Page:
SAN FRANCISCO (CN) – The 9th Circuit held that a Guatemalan man is eligible for benefits under the ABC settlement, which remedied discriminatory treatment against the asylum applications of more than 300,000 Guatemalans and Salvadorans in the 1980s.
In 1990, a group of religious and refugee advocacy organizations settled the class action against the Immigration and Naturalization Service (now the U.S. Citizenship and Immigration Services), the Executive Office for Immigration Review and the U.S. Department of State.
The settlement agreement provides that any class member who timely registers for benefits and applies for asylum by certain deadlines is entitled to an initial or a new asylum interview and adjudication.
Petitioner Hugo Leonel Chaly-Garcia filed his asylum application on Jan. 31, 1991, the day the ABC settlement was approved, to take advantage of the “new asylum program for the Guatemalans,” he told an immigration officer.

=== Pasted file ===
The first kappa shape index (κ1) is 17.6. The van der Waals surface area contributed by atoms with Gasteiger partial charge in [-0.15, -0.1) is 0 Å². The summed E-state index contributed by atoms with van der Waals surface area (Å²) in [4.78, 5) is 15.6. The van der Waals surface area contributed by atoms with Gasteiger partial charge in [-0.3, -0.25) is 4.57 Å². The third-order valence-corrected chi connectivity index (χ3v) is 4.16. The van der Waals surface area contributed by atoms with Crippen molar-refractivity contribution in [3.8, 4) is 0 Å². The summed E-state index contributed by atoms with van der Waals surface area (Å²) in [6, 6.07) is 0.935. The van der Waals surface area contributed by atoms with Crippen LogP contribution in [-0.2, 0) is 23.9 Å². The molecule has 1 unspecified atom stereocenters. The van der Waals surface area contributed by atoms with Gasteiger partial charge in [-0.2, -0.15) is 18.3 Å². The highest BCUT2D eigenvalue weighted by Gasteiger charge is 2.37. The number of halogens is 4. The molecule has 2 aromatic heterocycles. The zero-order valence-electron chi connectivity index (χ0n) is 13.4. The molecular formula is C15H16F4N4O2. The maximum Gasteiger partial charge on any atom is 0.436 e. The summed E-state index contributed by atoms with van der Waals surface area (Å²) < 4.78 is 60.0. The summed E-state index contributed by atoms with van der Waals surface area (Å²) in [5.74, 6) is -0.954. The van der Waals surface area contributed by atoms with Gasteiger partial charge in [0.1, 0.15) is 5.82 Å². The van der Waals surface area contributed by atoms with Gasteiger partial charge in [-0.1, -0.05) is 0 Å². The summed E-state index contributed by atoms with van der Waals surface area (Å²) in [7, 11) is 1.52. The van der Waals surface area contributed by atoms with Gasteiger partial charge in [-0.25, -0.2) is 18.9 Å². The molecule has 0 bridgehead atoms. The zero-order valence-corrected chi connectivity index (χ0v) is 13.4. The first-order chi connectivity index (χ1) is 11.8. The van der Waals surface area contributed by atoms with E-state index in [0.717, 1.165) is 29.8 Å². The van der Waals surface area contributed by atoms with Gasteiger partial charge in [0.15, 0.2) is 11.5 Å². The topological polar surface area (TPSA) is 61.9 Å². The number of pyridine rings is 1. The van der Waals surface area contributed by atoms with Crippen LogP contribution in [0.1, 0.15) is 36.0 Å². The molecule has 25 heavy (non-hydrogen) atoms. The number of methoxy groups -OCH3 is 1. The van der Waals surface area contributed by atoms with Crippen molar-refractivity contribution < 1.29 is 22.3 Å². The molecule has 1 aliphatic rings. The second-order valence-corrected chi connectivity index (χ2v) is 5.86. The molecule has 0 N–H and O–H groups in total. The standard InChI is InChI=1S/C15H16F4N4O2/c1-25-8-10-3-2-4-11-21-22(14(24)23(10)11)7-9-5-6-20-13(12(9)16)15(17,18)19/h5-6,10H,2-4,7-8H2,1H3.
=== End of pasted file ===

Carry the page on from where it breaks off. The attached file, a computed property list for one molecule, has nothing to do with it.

Though the parties agreed that the petitioner is a member of the ABC class, defendants argued that he lost his eligibility for benefits by failing to mention the ABC agreement in his application.
But defendants’ arguments are “misplaced,” the circuit wrote, because the agreement requires a class member to ask for the benefits of the ABC settlement, and “nowhere does it state that an individual must refer to the agreement itself.” See ruling.